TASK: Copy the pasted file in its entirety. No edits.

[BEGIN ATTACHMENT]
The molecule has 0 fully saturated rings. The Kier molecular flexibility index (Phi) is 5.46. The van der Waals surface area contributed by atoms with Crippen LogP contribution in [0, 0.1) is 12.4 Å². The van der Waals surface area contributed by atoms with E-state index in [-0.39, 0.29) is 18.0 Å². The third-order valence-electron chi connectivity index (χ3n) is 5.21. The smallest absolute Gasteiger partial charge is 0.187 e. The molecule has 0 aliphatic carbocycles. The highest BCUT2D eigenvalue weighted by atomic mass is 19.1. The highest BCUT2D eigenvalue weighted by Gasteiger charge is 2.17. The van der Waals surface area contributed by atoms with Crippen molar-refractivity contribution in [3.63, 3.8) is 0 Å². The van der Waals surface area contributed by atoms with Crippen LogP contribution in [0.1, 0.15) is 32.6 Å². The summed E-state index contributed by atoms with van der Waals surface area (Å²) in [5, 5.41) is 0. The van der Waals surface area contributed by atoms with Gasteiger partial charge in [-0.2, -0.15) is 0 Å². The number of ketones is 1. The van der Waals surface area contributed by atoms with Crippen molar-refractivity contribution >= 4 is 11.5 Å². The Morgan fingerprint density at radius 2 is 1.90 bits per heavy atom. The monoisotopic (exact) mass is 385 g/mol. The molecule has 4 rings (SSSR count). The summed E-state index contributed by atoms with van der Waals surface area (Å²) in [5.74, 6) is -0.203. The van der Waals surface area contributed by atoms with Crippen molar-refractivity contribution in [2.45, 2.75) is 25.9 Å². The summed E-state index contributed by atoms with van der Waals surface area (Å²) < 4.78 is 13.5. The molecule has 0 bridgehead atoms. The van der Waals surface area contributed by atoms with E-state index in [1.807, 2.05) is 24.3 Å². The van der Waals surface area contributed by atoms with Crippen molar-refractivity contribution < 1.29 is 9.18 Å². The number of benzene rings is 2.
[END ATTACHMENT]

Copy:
The molecule has 0 fully saturated rings. The Kier molecular flexibility index (Phi) is 5.46. The van der Waals surface area contributed by atoms with Crippen LogP contribution in [0, 0.1) is 12.4 Å². The van der Waals surface area contributed by atoms with E-state index in [-0.39, 0.29) is 18.0 Å². The third-order valence-electron chi connectivity index (χ3n) is 5.21. The smallest absolute Gasteiger partial charge is 0.187 e. The molecule has 0 aliphatic carbocycles. The highest BCUT2D eigenvalue weighted by atomic mass is 19.1. The highest BCUT2D eigenvalue weighted by Gasteiger charge is 2.17. The van der Waals surface area contributed by atoms with Crippen molar-refractivity contribution in [3.63, 3.8) is 0 Å². The van der Waals surface area contributed by atoms with Crippen LogP contribution in [0.1, 0.15) is 32.6 Å². The summed E-state index contributed by atoms with van der Waals surface area (Å²) in [5, 5.41) is 0. The van der Waals surface area contributed by atoms with Gasteiger partial charge in [-0.2, -0.15) is 0 Å². The number of ketones is 1. The van der Waals surface area contributed by atoms with Crippen molar-refractivity contribution >= 4 is 11.5 Å². The Morgan fingerprint density at radius 2 is 1.90 bits per heavy atom. The monoisotopic (exact) mass is 385 g/mol. The molecule has 4 rings (SSSR count). The summed E-state index contributed by atoms with van der Waals surface area (Å²) in [5.74, 6) is -0.203. The van der Waals surface area contributed by atoms with Crippen molar-refractivity contribution in [2.45, 2.75) is 25.9 Å². The summed E-state index contributed by atoms with van der Waals surface area (Å²) < 4.78 is 13.5. The molecule has 0 bridgehead atoms. The van der Waals surface area contributed by atoms with E-state index in [1.807, 2.05) is 24.3 Å². The van der Waals surface area contributed by atoms with Crippen molar-refractivity contribution < 1.29 is 9.18 Å². The number of benzene rings is 2.